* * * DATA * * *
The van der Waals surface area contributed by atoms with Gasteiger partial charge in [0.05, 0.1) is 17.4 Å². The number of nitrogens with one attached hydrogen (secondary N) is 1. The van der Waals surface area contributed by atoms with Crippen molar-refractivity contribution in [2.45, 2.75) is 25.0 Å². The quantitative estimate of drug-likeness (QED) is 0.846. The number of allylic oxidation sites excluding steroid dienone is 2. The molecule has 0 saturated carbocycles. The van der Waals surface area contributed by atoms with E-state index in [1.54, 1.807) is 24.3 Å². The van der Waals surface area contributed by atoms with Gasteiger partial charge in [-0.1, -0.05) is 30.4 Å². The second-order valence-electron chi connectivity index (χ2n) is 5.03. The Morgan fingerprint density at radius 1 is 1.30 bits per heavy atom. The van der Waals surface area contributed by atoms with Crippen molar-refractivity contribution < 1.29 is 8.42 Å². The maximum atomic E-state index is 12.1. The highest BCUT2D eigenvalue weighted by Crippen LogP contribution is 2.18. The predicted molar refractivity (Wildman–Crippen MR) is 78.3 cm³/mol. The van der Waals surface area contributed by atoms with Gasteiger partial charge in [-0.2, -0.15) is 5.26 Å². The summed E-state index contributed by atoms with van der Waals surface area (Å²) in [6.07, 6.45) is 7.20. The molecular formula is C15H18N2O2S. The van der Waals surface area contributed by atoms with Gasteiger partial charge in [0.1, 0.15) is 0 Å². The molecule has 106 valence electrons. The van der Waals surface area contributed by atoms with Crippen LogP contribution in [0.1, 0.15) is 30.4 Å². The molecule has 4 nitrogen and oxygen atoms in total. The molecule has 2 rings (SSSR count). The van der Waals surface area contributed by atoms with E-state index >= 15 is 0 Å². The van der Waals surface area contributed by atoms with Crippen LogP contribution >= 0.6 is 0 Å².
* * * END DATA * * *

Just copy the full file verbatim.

The van der Waals surface area contributed by atoms with Gasteiger partial charge in [0.05, 0.1) is 17.4 Å². The number of nitrogens with one attached hydrogen (secondary N) is 1. The van der Waals surface area contributed by atoms with Crippen molar-refractivity contribution in [2.45, 2.75) is 25.0 Å². The quantitative estimate of drug-likeness (QED) is 0.846. The number of allylic oxidation sites excluding steroid dienone is 2. The molecule has 0 saturated carbocycles. The van der Waals surface area contributed by atoms with E-state index in [1.54, 1.807) is 24.3 Å². The van der Waals surface area contributed by atoms with Gasteiger partial charge in [-0.1, -0.05) is 30.4 Å². The second-order valence-electron chi connectivity index (χ2n) is 5.03. The Morgan fingerprint density at radius 1 is 1.30 bits per heavy atom. The van der Waals surface area contributed by atoms with Crippen molar-refractivity contribution < 1.29 is 8.42 Å². The maximum atomic E-state index is 12.1. The highest BCUT2D eigenvalue weighted by Crippen LogP contribution is 2.18. The predicted molar refractivity (Wildman–Crippen MR) is 78.3 cm³/mol. The van der Waals surface area contributed by atoms with Gasteiger partial charge in [-0.2, -0.15) is 5.26 Å². The summed E-state index contributed by atoms with van der Waals surface area (Å²) in [6.07, 6.45) is 7.20. The molecular formula is C15H18N2O2S. The van der Waals surface area contributed by atoms with Gasteiger partial charge in [0.1, 0.15) is 0 Å². The molecule has 106 valence electrons. The van der Waals surface area contributed by atoms with Crippen LogP contribution in [0.1, 0.15) is 30.4 Å². The molecule has 4 nitrogen and oxygen atoms in total. The molecule has 2 rings (SSSR count). The van der Waals surface area contributed by atoms with E-state index >= 15 is 0 Å². The van der Waals surface area contributed by atoms with Crippen LogP contribution >= 0.6 is 0 Å².